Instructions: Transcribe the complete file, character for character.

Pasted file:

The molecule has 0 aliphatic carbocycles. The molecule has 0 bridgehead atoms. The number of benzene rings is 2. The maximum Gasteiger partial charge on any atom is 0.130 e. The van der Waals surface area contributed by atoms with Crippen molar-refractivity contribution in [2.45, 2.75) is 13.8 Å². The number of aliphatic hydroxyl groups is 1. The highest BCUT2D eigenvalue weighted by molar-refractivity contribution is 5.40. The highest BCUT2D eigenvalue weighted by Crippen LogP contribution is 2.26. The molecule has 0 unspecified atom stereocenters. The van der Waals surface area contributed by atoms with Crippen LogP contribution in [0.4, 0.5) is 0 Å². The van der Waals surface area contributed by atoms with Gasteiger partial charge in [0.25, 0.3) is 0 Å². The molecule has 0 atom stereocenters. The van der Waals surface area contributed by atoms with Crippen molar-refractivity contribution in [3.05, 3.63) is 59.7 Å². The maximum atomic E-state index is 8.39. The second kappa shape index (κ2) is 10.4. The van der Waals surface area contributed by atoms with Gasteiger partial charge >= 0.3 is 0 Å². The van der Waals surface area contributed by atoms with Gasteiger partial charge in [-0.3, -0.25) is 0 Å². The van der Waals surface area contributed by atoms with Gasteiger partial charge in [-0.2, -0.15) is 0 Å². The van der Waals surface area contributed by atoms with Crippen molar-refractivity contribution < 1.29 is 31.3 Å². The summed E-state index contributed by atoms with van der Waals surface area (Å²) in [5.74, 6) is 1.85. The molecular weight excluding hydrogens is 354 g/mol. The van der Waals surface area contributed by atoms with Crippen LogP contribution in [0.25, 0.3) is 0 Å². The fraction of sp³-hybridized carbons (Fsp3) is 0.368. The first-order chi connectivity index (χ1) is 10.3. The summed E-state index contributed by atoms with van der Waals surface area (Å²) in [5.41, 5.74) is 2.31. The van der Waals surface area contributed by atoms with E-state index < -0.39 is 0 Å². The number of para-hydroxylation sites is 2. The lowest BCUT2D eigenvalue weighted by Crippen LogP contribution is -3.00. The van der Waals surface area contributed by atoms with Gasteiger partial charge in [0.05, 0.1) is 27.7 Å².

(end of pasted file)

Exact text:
The molecule has 0 aliphatic carbocycles. The molecule has 0 bridgehead atoms. The number of benzene rings is 2. The maximum Gasteiger partial charge on any atom is 0.130 e. The van der Waals surface area contributed by atoms with Crippen molar-refractivity contribution in [2.45, 2.75) is 13.8 Å². The number of aliphatic hydroxyl groups is 1. The highest BCUT2D eigenvalue weighted by molar-refractivity contribution is 5.40. The highest BCUT2D eigenvalue weighted by Crippen LogP contribution is 2.26. The molecule has 0 unspecified atom stereocenters. The van der Waals surface area contributed by atoms with Crippen LogP contribution in [0.4, 0.5) is 0 Å². The van der Waals surface area contributed by atoms with Gasteiger partial charge in [0.25, 0.3) is 0 Å². The molecule has 0 atom stereocenters. The van der Waals surface area contributed by atoms with Crippen molar-refractivity contribution in [3.05, 3.63) is 59.7 Å². The maximum atomic E-state index is 8.39. The second kappa shape index (κ2) is 10.4. The van der Waals surface area contributed by atoms with Gasteiger partial charge >= 0.3 is 0 Å². The van der Waals surface area contributed by atoms with Gasteiger partial charge in [-0.3, -0.25) is 0 Å². The van der Waals surface area contributed by atoms with Gasteiger partial charge in [-0.2, -0.15) is 0 Å². The van der Waals surface area contributed by atoms with Crippen molar-refractivity contribution < 1.29 is 31.3 Å². The summed E-state index contributed by atoms with van der Waals surface area (Å²) in [5.74, 6) is 1.85. The molecular weight excluding hydrogens is 354 g/mol. The van der Waals surface area contributed by atoms with Crippen LogP contribution in [0.25, 0.3) is 0 Å². The fraction of sp³-hybridized carbons (Fsp3) is 0.368. The first-order chi connectivity index (χ1) is 10.3. The summed E-state index contributed by atoms with van der Waals surface area (Å²) in [5.41, 5.74) is 2.31. The van der Waals surface area contributed by atoms with E-state index < -0.39 is 0 Å². The number of para-hydroxylation sites is 2. The lowest BCUT2D eigenvalue weighted by Crippen LogP contribution is -3.00. The van der Waals surface area contributed by atoms with Gasteiger partial charge in [0.05, 0.1) is 27.7 Å².